JJ: Well, they’re not saying no to mining. But over the last couple of years, they’ve given [outlined] the process to how to handle the issue, leading up to the reopening of the mine. And leaders, politicians simply ignored it. They’re not against the mine totally. All they want is that the processes must be allowed to complete. Like, OK there were twenty-thousand lives lost. All they want to do is… Me’ekamui has to prepare a traditional feast and that can only be hosted by Bougainville chiefs. Now after that has been done, then they can move towards the next process of talking about the mine, whether with Bougainville Copper or somebody else.
DW: This critical issue for you at this point is the reconciliation?
JJ: That’s correct. And Chris has accused PNG and Bougainville leaders of being insensitive to the situation, the critical situation. And to him I think the peace process, that we all worked hard to put together, has been broken because, to him, the leaders of Bougainville have gone back to bed with the enemy – the enemy being Rio Tinto, or Bougainville Copper, for this matter.
DW: Well, it’s all very well for Chris Uma to criticise but this is the elected government. This is what the majority of people on Bougainville voted for, so don’t they have the right to be making the decisions rather than you guys?
JJ: Yeah, that’s true but Chris runs Me’ekamui – that remains outside of the peace process – so it’s a very critical situation. Now, Me’ekamui has still got 100% of the arms. Now this is a very deadly situation that I’m handling. And I speak for the people that if there’s any leader listening, they must know that the situation is very bad and now Chris is saying that the ABG has broken the peace process by going to be with the enemy, they are not listening to the wishes of the people. And these are the people with the guns, that they’re not listening to.
DW: Now in 2019, the province is to have this vote on possible independence. Is this something that the Me’ekamui under Chris Uma supports?
JJ: Well, first thing first. The way they’re going, it looks like more leaders on Bougainville is worried about the economic factors, soemthing like Bougainville Copper should be re-opened. But for it to reopen we must comply with the customary obligations. Don, I’ll give you a background: on Bougainville, the land is owned by the chiefs, and controlled by the chiefs. Whether you are in government, ABG or not, Me’ekamui under Chris Uma are saying no, ABG has no right to deal with land matters. It’s saying land matters completely remains the power that belongs to the traditional chiefs of Bougainville.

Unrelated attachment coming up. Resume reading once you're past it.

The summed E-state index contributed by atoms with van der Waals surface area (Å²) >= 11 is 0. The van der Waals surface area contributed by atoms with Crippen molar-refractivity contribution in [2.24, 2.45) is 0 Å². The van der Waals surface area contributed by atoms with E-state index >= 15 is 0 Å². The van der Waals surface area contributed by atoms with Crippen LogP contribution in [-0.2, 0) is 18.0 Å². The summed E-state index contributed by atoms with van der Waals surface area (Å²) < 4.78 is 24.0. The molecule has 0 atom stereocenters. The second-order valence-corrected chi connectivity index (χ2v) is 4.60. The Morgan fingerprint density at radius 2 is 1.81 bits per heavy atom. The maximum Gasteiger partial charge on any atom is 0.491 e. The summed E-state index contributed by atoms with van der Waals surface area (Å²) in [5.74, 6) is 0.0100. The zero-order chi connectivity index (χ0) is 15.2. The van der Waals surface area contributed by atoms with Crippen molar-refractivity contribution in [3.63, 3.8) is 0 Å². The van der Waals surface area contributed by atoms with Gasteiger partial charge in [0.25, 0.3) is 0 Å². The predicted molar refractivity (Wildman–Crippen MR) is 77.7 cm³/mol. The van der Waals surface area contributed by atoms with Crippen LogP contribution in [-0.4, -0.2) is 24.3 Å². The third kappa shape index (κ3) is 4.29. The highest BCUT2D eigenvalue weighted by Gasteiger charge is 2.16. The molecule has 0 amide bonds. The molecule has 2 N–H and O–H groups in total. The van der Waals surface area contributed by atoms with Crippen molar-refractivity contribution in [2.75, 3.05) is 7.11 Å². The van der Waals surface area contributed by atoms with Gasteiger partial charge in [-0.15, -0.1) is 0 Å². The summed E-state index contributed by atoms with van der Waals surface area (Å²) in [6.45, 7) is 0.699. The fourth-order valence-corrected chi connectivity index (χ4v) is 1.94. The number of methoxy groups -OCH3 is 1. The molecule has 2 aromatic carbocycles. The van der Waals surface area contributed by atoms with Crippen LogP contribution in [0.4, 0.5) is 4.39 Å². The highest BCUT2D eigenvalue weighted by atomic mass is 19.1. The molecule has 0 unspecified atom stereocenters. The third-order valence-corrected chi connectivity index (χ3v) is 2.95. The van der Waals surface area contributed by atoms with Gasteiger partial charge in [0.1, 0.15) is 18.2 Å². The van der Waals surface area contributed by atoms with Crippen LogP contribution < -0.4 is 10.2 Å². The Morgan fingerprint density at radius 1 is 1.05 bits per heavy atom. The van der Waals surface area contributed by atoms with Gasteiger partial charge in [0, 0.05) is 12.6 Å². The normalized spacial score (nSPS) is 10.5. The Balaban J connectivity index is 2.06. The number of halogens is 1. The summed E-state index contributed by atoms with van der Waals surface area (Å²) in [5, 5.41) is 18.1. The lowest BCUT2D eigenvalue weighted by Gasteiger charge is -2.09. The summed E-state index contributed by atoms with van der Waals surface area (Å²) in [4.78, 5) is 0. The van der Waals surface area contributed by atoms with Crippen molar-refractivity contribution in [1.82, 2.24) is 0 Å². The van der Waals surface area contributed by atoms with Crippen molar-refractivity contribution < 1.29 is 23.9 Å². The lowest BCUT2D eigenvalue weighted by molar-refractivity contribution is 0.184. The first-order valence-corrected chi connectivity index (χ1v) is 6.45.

DW: If this reconciliation that you’re talking about was to go ahead and go ahead properly, would the Me’ekamui then allow themselves to be fully re-incorporated back into Bougainville?
JJ: Yes, that’s correct, that’s the only thing holding them back. They want to see that’s done quickly and amicably. Now to give you how they want it played out – they want it hosted by Chris Uma on behalf of the paramount chiefs of Bougainville who own the land and the prime minister of Papua New Guinea, but not by ABG. And Chris has been very vocal on this over the last few days in the media that he has not given John Momis the mandate to negotiate with Rio Tinto.
In all due respect to what John Jaintong is saying, we were always of the impression that “women who customarily are the genuine landowners and stand to support the effects of the mine on their land, culture and the environment” should be heard. Right now, it seems only the voices of men have the right of say about Bougainville.